In splitting the review of the employment work, it's best to utilize your legal team to tackle the more regulatory focused issues such as 280g, 409a, pension agreements, equity plans and ERISA issues as well as any employment risks (previous litigation). You are likely to spend time reviewing the change in control agreements with the team so that you are both clear on the financial impacts of the deal relating to employee costs and retention.

The next key area to review is talent. As the HR leader for diligence, you will want to set up time to meet with the CEO and key leaders to talk through the talent in the organization. This should be a small group so that each person is able to speak freely. Walk through their leadership style, what makes a successful employee in their company, who the critical employees are (using the life boat exercise is helpful -- if you could only take 5 people with you...), and any risks or concerns. Use this meeting to watch the actions of leaders and study how others react to the person speaking. Realize that the target is naturally inclined to make everyone sound great so you will need to really drill down to understand why each employee is critical.

In some acquisitions, HR may have limited access to the leadership team. However, each functional leader participating in diligence will likely have a counterpart to talk to during the diligence process. You can provide a worksheet to each of your diligence colleagues to use to capture the "people feedback" they get during their diligence session. For example, you can provide engineers doing technical diligence with a list of questions about the talent so that they can gather the answers during their discussions. It is helpful to meet with the other diligence leads beforehand, since many of them may not be as comfortable or accustomed to discussing talent. And finally, don't forget about using LinkedIn to review your talent and investigate critical employees. Keep in mind that LinkedIn will send an e-mail to the employee informing them that someone has viewed their profile.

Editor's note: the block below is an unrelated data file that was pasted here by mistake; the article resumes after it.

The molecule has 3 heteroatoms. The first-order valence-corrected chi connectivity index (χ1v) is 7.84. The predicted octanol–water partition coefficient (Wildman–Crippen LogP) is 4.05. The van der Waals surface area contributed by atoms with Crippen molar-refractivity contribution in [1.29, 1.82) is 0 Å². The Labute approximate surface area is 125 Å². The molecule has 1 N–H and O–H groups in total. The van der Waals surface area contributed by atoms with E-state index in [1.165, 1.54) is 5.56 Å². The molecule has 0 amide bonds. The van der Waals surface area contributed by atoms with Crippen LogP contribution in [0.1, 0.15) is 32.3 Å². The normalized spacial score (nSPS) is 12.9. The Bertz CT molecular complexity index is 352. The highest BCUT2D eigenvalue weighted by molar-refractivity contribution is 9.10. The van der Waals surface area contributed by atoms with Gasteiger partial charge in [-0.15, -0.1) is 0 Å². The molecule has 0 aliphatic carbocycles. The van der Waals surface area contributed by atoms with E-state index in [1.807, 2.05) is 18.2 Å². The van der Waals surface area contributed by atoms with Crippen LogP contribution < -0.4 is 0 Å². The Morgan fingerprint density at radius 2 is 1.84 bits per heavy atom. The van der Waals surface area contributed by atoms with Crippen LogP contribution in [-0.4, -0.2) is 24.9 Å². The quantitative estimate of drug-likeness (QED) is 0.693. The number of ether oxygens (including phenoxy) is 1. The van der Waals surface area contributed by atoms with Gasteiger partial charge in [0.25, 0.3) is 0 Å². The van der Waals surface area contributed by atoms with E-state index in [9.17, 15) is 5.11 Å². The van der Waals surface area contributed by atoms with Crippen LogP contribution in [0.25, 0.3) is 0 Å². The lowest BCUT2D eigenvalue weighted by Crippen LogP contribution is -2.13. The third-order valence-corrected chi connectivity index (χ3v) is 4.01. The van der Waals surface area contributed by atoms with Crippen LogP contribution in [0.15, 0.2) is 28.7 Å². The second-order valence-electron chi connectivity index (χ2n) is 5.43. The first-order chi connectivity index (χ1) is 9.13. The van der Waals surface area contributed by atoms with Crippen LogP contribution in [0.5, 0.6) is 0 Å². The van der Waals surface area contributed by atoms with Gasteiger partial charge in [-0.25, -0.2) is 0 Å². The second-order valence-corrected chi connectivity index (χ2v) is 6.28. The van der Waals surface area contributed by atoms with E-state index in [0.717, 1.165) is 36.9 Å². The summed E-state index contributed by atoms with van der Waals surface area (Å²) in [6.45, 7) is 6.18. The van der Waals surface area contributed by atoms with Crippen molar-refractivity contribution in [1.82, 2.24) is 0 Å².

The final key area of diligence is a review of the company's culture. Culture diligence has become a normal and accepted part of the process over the last few years. Earlier, it was brushed off by the business, but after numerous articles and real life examples in which acquisitions have failed due to companies turning a blind eye to cultural challenges, business leaders are much more receptive to the discussion of culture. During the diligence process, your real goal is to look at the three layers of culture: the geographical cultural differences, the work style difference, and the business impacting differences.

Most companies will have similar stated values, so you will need to dig deeper to understand how the company really works. Many companies just look at each organizations stated values and come away saying "wow, we are so similar, we both value customer service." However, as you start to drill down into the details, you may find that your approach to customers is completely different- driving variations in the way you budget, manage, and respond within the company. The culture diligence doesn't usually stop a deal but is key for building a long-term sustainable organization in which culture similarities and differences work for and not against you.

Summarizing the Results

You should develop a process that you can repeat each time so that it becomes second nature to you. This will reduce the overwhelming feeling in starting the diligence process. The following are four practical steps for reviewing and summarizing the diligence material:

  1. Create a working diligence document that captures the following key areas that you will review: